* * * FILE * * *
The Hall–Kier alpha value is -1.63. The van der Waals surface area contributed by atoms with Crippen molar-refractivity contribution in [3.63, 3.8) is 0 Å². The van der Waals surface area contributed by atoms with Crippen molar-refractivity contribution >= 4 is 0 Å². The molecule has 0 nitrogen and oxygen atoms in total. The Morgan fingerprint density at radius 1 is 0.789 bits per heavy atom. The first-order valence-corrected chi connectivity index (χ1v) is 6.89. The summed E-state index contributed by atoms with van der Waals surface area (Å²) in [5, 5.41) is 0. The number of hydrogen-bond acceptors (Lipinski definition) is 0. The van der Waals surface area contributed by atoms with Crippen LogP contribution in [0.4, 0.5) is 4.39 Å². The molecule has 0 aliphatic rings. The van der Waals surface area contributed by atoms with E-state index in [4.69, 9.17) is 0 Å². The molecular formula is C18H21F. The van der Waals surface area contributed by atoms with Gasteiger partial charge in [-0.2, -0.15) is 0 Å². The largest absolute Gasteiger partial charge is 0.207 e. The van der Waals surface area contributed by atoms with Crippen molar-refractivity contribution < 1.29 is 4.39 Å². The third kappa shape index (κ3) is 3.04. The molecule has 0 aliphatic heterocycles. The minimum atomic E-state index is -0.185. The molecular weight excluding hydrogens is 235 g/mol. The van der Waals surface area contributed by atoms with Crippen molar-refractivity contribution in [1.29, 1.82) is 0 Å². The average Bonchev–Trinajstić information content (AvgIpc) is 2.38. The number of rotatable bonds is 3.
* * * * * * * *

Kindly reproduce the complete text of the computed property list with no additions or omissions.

The Hall–Kier alpha value is -1.63. The van der Waals surface area contributed by atoms with Crippen molar-refractivity contribution in [3.63, 3.8) is 0 Å². The van der Waals surface area contributed by atoms with Crippen molar-refractivity contribution >= 4 is 0 Å². The molecule has 0 nitrogen and oxygen atoms in total. The Morgan fingerprint density at radius 1 is 0.789 bits per heavy atom. The first-order valence-corrected chi connectivity index (χ1v) is 6.89. The summed E-state index contributed by atoms with van der Waals surface area (Å²) in [5, 5.41) is 0. The number of hydrogen-bond acceptors (Lipinski definition) is 0. The van der Waals surface area contributed by atoms with Crippen LogP contribution in [0.4, 0.5) is 4.39 Å². The molecule has 0 aliphatic rings. The van der Waals surface area contributed by atoms with E-state index in [4.69, 9.17) is 0 Å². The molecular formula is C18H21F. The van der Waals surface area contributed by atoms with Gasteiger partial charge in [-0.2, -0.15) is 0 Å². The largest absolute Gasteiger partial charge is 0.207 e. The van der Waals surface area contributed by atoms with Crippen molar-refractivity contribution < 1.29 is 4.39 Å². The third kappa shape index (κ3) is 3.04. The molecule has 0 aliphatic heterocycles. The minimum atomic E-state index is -0.185. The molecular weight excluding hydrogens is 235 g/mol. The van der Waals surface area contributed by atoms with Crippen molar-refractivity contribution in [1.29, 1.82) is 0 Å². The average Bonchev–Trinajstić information content (AvgIpc) is 2.38. The number of rotatable bonds is 3.